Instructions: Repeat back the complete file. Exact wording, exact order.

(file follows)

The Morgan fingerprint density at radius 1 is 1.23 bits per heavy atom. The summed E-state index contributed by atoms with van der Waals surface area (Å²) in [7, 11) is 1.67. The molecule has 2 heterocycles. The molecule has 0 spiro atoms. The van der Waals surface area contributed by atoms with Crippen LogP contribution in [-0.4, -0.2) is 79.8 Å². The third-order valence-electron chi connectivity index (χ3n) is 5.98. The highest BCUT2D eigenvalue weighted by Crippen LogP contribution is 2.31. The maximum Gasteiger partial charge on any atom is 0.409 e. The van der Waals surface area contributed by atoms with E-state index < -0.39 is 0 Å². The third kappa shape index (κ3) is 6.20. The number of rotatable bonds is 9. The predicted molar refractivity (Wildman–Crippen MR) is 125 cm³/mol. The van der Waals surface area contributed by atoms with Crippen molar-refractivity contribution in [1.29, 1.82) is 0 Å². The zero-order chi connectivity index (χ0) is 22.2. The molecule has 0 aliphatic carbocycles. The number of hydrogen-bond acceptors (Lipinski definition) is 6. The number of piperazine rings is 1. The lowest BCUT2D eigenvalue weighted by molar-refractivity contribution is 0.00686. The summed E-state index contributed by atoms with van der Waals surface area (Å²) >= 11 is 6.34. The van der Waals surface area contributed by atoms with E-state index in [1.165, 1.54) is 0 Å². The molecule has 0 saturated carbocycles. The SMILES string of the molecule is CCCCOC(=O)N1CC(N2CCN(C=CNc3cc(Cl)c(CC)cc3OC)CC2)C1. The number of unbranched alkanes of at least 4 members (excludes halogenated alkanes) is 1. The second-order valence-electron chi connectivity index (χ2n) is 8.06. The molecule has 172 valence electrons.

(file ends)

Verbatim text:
The Morgan fingerprint density at radius 1 is 1.23 bits per heavy atom. The summed E-state index contributed by atoms with van der Waals surface area (Å²) in [7, 11) is 1.67. The molecule has 2 heterocycles. The molecule has 0 spiro atoms. The van der Waals surface area contributed by atoms with Crippen LogP contribution in [-0.4, -0.2) is 79.8 Å². The third-order valence-electron chi connectivity index (χ3n) is 5.98. The highest BCUT2D eigenvalue weighted by Crippen LogP contribution is 2.31. The maximum Gasteiger partial charge on any atom is 0.409 e. The van der Waals surface area contributed by atoms with E-state index < -0.39 is 0 Å². The third kappa shape index (κ3) is 6.20. The number of rotatable bonds is 9. The predicted molar refractivity (Wildman–Crippen MR) is 125 cm³/mol. The van der Waals surface area contributed by atoms with Crippen molar-refractivity contribution in [1.29, 1.82) is 0 Å². The zero-order chi connectivity index (χ0) is 22.2. The molecule has 0 aliphatic carbocycles. The number of hydrogen-bond acceptors (Lipinski definition) is 6. The number of piperazine rings is 1. The lowest BCUT2D eigenvalue weighted by molar-refractivity contribution is 0.00686. The summed E-state index contributed by atoms with van der Waals surface area (Å²) >= 11 is 6.34. The van der Waals surface area contributed by atoms with E-state index in [1.165, 1.54) is 0 Å². The molecule has 0 saturated carbocycles. The SMILES string of the molecule is CCCCOC(=O)N1CC(N2CCN(C=CNc3cc(Cl)c(CC)cc3OC)CC2)C1. The number of unbranched alkanes of at least 4 members (excludes halogenated alkanes) is 1. The second-order valence-electron chi connectivity index (χ2n) is 8.06. The molecule has 172 valence electrons.